7. Romero haters are the worst. guy had one down year. He is only been in the league for 4 years and has 1 losing season. Did he eat shit last year, yes. Can he help our club win this year, yes! give the guy a fucking break. He was 10th in AL Cy young voting and a god damn all star in 2011.

    • People always want something to complain about.

      I say we have a team CAPABLE of winning it all. Let’s cheer them all on and see what happens. Moaning about single players at this point is kind of pointless. Like yeah JPA is not a great catcher. But once the season starts, might as well cheer him on and hope he does great. I feel like bashers (here and elsewhere) get SO worked up against guys like Lind and JPA and Romero that they would actually be mad if they did well.

      • sometimes when I read the commentary on here, both the articles and comments, I wonder if these people actually like the jays, or even baseball at all.

      • Agreed. Having become so good at whining, some people will persist in it because it’s easier than doing something else. This is a solid team with a bona fide chance to win the division. That’s all you can ask.

        And speaking of JPA: maybe nobody remembers much about Pat Borders, but he too was a very average catcher without whose contribution, esp. his huge WS, the Jays would’ve certainly had a different outcome in 92. JPA has a much scarier bat and certainly has the potential to play over his head for a good month or so, maybe even in October. Perhaps he could duplicate Borders and catch a no-hitter too. But even if he doesn’t do any of that, I have no problem with him on this team with this lineup.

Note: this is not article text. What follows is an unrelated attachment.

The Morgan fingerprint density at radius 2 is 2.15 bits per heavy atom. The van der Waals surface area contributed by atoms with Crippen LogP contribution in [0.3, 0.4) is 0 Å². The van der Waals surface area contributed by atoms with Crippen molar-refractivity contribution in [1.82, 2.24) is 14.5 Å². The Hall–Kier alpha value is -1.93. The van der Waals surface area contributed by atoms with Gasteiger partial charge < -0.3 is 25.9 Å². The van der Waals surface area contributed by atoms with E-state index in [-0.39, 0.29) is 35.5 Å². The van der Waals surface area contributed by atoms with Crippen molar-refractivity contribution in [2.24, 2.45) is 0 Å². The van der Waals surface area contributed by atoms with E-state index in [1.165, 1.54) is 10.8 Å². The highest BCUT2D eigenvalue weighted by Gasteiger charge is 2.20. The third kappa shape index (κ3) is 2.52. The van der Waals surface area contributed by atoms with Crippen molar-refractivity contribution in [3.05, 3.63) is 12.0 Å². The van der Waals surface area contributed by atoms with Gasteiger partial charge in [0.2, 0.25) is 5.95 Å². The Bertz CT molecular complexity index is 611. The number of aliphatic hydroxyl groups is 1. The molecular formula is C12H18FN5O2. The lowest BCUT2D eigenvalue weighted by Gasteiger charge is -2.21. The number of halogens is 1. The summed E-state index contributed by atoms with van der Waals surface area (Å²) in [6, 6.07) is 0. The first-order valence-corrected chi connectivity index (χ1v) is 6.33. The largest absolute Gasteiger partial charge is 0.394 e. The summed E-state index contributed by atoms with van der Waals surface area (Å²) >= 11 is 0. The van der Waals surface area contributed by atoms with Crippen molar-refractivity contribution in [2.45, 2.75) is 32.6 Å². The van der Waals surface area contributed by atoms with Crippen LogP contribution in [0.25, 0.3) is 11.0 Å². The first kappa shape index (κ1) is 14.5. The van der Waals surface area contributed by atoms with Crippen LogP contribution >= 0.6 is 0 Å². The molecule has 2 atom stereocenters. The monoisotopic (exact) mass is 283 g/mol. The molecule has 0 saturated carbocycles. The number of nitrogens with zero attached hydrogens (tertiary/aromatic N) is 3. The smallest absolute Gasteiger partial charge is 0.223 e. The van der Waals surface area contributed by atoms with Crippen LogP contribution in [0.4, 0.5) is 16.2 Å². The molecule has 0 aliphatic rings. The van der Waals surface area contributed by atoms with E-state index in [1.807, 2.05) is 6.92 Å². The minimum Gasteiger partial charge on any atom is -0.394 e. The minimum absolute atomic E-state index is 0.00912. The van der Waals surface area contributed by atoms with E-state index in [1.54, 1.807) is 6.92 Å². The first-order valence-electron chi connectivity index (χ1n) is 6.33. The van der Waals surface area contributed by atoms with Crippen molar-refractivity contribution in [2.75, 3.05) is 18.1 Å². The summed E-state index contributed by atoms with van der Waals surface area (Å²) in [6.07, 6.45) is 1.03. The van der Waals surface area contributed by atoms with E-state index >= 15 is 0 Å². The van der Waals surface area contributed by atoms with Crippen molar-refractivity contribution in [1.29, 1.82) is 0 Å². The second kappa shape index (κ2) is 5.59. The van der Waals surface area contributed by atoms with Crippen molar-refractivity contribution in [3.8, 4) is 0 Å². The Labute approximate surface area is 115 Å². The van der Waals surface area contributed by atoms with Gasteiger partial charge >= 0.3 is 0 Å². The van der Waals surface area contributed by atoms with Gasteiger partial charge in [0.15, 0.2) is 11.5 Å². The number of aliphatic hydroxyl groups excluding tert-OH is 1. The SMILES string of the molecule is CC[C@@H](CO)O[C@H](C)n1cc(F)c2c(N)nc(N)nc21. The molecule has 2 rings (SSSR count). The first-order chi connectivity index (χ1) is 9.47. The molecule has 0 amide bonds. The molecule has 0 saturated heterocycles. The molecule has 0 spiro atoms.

PS: Borders had his best season by far at age 27. So there’s that.

    • Well, I think he has nowhere to go but up because he cannot possibly be as bad as he was last year (I hope). I do like him though and he has the ability to be a very adequate pitcher.

      I think since the spotlight has been on Johnson, Buerhle and Dickey lately, people are forgetting that both Morrow and Romero are very decent pitchers who have showed flashes of brilliance for us in the past couple of years. With all the moves this offseason I’m really excited to see the new lineup in action, but the new rotation is probably what I’m looking forward to most.

    • Don’t think there will be any 20 game winners on the Jays rotation this year, but if there’s one, my first pick would be Romero. He had 15 wins as the top dog in 2011 going up against opponents’ #1 or #2 guys. If he gets his head screwed on and back to the mindset of the guy in 2011, he could very well win 20 as the #5 guy going up against other teams’ #5 (or #4) guys.

      • rather than wins, i’d like to see a jays rotation that led the league in innings pitched

        • Agree and hope that Dickey’s and Buerhle’s work ethic and mentality rubs off on the other 3 guys. I’m just saying that the Jays have the potential to really dominate the 5th starter matchups this year as Romero has been healthy for the most part (i.e will eat up innings) through his career and also has the ability to win a lot and turn in a lot of quality innings.

      • You do realize that probably only his first 2 starts will guarantee him pitching against opponents #4 or #5 pitchers, right? With the way the schedule is with off days different for all teams, he could very well pitch mostly against every teams #1 or #2, it all depends on how it falls together. But again, who cares about wins for pitchers!

    • dude, peripherals.

  8. Suck it Farrell

  9. I agree in that Romero is still a core piece and giving up on him is idiocy. But lets not call 2012 a “bad year.”

    He was, I believe, the worst pitcher in baseball with qualifying innings. Thats a little worse then a “down year”….its a pretty unorecedented fall, lets hope he can bounce back.

    Also, i disnt realize Andrus was so young. For some reason I had him as older.